“That makes it a little more of a challenge because we are told that 90 percent of a movie theater’s net profit comes from the concession stand,” Sorrell said. “We realize we’re giving that up and we’re consciously doing that. We don’t want to compete with anyone wanting to go to one of the fine places to eat in downtown Miamisburg.”

Because of the team’s conscious effort to be community oriented, the reopening of the Plaza Theatre has become a project that is 100 percent community supported.

The project has even secured volunteer support from some of Dayton’s most experienced professionals in the film and theater industry to help with the direction of the rebuild. The core committee of 10 includes a previous employee of Disney and the Kennedy Center, as well as a key figure in the movement to save the Victoria Theater.

“We have folks on our team who share our vision and have the same kind of passion for it,” Sorrell said. “We think we will be successful at this.”

Plans for the types of films to be shown at Plaza Theatre will be right down the people of Miamisburg’s alley, according to Sorrell. The theater will be showing all classic films from history’s 100 greatest films list, all of the time, which is another important goal of the project.

“I think there’s a real interest in nostalgia here … and that’s what we’re into,” Sorrell said.

It’s also become evidently clear that nostalgia for old film and television is growing, Sorrell further adds, when you notice TV stations like ME TV on regular programming playing continuous shows from the ’60s and ’70s. Or, when you see first-run theaters hosting “throwback” movie nights.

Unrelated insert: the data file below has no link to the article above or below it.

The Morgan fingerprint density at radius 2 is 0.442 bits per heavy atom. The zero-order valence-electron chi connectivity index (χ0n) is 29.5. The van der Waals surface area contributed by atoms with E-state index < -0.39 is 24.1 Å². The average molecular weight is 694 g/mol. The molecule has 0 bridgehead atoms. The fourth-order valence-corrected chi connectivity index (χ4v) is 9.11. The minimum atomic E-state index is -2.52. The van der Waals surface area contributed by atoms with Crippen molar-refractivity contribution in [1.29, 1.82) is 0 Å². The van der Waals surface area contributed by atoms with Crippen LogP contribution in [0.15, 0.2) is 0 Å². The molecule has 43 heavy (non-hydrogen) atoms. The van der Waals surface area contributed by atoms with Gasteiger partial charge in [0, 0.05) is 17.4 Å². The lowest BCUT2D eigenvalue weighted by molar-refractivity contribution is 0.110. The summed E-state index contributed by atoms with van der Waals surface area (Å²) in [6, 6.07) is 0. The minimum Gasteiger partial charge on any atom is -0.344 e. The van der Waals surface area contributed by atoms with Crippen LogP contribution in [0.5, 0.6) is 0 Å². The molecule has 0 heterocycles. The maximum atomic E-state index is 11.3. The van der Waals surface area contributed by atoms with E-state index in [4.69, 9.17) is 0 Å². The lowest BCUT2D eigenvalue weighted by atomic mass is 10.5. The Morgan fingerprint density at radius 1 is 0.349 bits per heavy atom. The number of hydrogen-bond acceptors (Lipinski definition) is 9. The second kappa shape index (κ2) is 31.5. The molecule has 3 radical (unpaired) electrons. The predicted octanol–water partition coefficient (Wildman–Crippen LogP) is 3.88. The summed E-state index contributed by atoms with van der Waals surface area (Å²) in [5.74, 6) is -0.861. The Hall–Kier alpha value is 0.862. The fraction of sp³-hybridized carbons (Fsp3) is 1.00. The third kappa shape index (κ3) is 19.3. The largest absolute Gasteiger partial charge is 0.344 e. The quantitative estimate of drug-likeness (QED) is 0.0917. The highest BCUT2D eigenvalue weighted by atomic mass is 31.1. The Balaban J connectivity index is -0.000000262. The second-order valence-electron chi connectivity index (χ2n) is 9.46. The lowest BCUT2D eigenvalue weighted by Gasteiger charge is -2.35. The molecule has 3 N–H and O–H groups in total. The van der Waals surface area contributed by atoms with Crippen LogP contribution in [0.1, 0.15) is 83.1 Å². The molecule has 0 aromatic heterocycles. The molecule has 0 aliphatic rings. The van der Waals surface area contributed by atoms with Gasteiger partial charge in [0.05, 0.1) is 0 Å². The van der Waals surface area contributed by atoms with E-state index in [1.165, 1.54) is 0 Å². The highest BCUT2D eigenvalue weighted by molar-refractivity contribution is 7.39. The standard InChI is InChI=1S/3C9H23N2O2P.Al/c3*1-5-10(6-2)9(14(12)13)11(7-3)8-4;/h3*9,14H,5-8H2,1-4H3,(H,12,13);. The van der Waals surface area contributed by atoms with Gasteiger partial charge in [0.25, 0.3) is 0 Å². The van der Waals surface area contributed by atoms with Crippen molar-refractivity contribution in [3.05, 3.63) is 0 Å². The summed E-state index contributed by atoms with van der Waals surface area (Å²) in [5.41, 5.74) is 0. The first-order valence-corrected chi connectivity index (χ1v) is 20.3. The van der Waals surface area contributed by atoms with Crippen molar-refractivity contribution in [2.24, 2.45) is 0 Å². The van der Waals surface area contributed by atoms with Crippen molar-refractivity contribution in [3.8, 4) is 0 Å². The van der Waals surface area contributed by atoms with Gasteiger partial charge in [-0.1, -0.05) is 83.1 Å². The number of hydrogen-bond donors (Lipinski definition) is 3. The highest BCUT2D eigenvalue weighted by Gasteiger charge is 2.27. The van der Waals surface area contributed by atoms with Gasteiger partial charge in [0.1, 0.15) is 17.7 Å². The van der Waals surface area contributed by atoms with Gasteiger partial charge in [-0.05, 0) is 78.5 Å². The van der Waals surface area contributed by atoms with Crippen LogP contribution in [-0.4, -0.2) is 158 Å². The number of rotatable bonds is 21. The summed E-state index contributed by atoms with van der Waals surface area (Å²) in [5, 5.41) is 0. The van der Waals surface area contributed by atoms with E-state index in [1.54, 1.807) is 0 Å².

Along with the resurrection of the physical structure, the Plaza Theatre project will effectively resurrect a nostalgia for the past with plans to feature anything from early silent films to more recent films up through 2009 that have made the top 100 greatest films list. The Plaza Theatre will have 90 years worth of film to bring to the public, a feature of the theater not replicated by any other movie house in the Dayton area, Sorrell said. Additionally, the Plaza Theatre will have the capability to show films both digitally and on 35 millimeter film in a theater that will seat 250.

“I don’t think actors, actresses, directors and even film studios intended to have their movies watched on a 65-inch TV screen or the latest mobile tablet,” Sorrell said. “Their intent was to have them be shown on a full silver screen, with full theater sound … for a film experience. I think there’s a nostalgia for that, and that’s where we are coming from.”

For more information on the Plaza Theater revival project, or to find out how you can donate to the project, please call Doug Sorrell at 937.673.2440.

Reach DCP freelance writer Tara Pettit at TaraPettit@DaytonCityPaper.com.

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Tara Pettit
Tara Pettit is a regional journalist and communications specialist with a focus on the arts, social/environmental justice issues, and community activism. She is passionate about cultivating intentional community and engaging in collaborative creative projects that make healthy community possible. Reach her at TaraPettit@DaytonCityPaper.com.